Now while these numbers would give most people sleepless nights, they will all magically get 13x cheaper than the actual debt when the “newly profitable, self sustaining” airline emerges from the rescue plan.
It is proposed that unsecured creditors all get just 7c in the Rand. These payments, however, are to be made in a pro-rata manner during the next three years. The BRP process envisages just R600 million being made available to these creditors. Nothing more.
Now, there is also the matter of secured loans made by various banks about which much has been written. The banks listed are Investec, ABSA, Standard, Nedbank, First Rand, Ashburton, Sanlam and Momentum. Page 88 off the plan lists the banks and the debts guaranteed by government. In total, they amount to R10.9 billion including pre and post business rescue amounts.
The Development Bank of South Africa (DBSA) also made a loan during the rescue process of R3.5 billion.
According to the plan, the repayment to the DBSA (including R168 million in interest) is slated to be made within the 2020/21 fiscal year.
The private banks, however, notwithstanding the guarantees they hold which state they would be paid by 31 July this year, have been presented with a three year schedule between FY2020/21 to 2022/23. The final estimated interest bill is in the region of R1.79 billion taking the total repayments due to the banks to around R12.7 billion.
Now, all of this is before the “new” SAA turns a wheel. And the rescue plan is highly dependent on the airline meeting the numbers put forth in the forecasts.
These envisage that the airline will start flying later this month with just six narrow body aircraft on domestic routes and then ramp up in early 2021 to cover more routes.
The projections show that by November 2021 the carrier will have 19 aircraft (all narrow body) and in December 2021 seven wide body airliners will be added.
Routes to be serviced include the usual local suspects (Cape Town, Durban, Port Elizabeth) and regional routes will include 19 destinations with Abidjan via Accra being dropped.
Internationally the plan calls for services to Perth, New York, Frankfurt, London and Washington.
Now, while all that sounds fantastic, there is a big if.
The creditors need to accept accept the proposed 13-fold compromise on the debt so that the “new” SAA can start with a clean slate.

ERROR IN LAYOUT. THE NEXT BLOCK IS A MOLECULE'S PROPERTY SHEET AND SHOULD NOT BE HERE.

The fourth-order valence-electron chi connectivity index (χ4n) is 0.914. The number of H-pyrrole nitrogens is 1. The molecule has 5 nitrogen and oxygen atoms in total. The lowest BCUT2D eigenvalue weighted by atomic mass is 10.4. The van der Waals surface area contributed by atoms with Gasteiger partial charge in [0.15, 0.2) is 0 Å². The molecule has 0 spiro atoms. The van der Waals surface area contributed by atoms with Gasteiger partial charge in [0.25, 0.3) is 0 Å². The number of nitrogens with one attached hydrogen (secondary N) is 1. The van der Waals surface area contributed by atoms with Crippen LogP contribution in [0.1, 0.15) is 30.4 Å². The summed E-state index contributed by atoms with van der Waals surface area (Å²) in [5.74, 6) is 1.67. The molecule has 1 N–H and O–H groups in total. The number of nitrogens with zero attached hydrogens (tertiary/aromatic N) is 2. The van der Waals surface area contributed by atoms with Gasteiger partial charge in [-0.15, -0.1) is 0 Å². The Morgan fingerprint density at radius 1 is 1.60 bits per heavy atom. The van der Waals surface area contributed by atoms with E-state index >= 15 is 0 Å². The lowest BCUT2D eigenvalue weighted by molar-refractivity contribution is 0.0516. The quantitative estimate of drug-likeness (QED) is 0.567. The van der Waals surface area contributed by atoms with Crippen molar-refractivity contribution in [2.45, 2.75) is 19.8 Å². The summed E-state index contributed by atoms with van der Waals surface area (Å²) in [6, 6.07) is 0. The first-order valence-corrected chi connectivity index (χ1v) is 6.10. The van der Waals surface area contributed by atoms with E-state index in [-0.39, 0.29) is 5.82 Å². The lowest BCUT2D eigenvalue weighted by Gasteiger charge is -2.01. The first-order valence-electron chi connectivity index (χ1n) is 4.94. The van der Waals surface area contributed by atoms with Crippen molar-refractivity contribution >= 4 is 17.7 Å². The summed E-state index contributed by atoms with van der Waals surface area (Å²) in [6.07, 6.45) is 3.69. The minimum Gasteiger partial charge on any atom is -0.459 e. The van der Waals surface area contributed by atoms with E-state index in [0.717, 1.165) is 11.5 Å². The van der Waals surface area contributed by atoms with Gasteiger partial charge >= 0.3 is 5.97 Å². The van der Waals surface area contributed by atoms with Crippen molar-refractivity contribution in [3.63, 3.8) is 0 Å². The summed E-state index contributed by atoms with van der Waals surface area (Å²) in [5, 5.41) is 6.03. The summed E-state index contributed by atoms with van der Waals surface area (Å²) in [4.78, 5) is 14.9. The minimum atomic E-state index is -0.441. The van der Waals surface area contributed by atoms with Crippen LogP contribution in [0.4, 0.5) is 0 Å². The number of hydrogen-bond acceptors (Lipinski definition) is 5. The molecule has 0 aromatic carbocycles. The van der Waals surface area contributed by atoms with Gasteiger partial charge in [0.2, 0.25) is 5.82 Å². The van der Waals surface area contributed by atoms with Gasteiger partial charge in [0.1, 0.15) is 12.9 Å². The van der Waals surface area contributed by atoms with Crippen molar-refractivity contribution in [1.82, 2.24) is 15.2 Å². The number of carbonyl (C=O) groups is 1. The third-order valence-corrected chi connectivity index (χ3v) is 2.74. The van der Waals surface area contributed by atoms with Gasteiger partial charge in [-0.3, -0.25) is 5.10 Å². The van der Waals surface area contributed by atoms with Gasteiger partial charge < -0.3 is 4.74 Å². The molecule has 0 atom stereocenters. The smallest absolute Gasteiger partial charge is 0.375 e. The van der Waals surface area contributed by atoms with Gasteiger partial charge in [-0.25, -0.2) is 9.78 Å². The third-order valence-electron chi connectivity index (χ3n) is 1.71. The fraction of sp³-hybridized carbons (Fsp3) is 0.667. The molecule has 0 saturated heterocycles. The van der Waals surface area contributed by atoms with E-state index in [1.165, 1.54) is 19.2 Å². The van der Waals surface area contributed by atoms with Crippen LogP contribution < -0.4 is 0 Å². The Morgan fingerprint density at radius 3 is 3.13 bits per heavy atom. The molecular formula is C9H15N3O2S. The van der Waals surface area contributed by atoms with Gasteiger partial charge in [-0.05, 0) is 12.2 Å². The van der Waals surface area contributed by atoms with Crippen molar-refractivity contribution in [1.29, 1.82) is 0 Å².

The plan further assumes that SAA will use the same registered entity. This is probably due to the fact that changing it will mean they have to re-negotiate landing and bilateral rights in all destinations. Messy, time consuming and costly.
There is also the small matter of start-up financing of around R2.8 billion mentioned just to get going by the end of June.
An additional R2.2 billion will be needed within a month of the plan's acceptance to cover the cost of retrenching staff to leave just 1000 employees.
In total, counting guaranteed debts, interest, financing, lease and other costs it looks as though another R14 billion or so may will be needed in the next three years.
However, there is a small fly in the ointment regarding the estimated revenue which could make that number greater. Paragraph “b” of the assumptions (annex C) states that there can be no certainty about when regional or international flights will be allowed post Covid 19.
There can be no argument with that statement.
A further caveat is hidden away in paragraph 45 on page 107 of the plan which states that the projected balance sheet was “...prepared pre-Covid19 on the assumption the business rescue plan is adopted.”
And therein lies the rub.
If creditor's do not accept the plan, they get zero cents in the Rand (unless they hold the guarantees as mentioned) and the company will be liquidated.
If they accept the plan and the re-structure goes ahead, many of them will still have to supply it in some manner and there is still a risk that the end result in three years is a repeat of the current scenario.
All in all the business plan, as published, throws up far more questions, than it answers.
Peppered, as it is, with caveats, disclaimers and relying on the goodwill of hundreds of parties to simply be willing to walk away from the mess, it seems more like a wish list than a plan with any real prospect of success.
Especially given the uncertainties of the post pandemic world.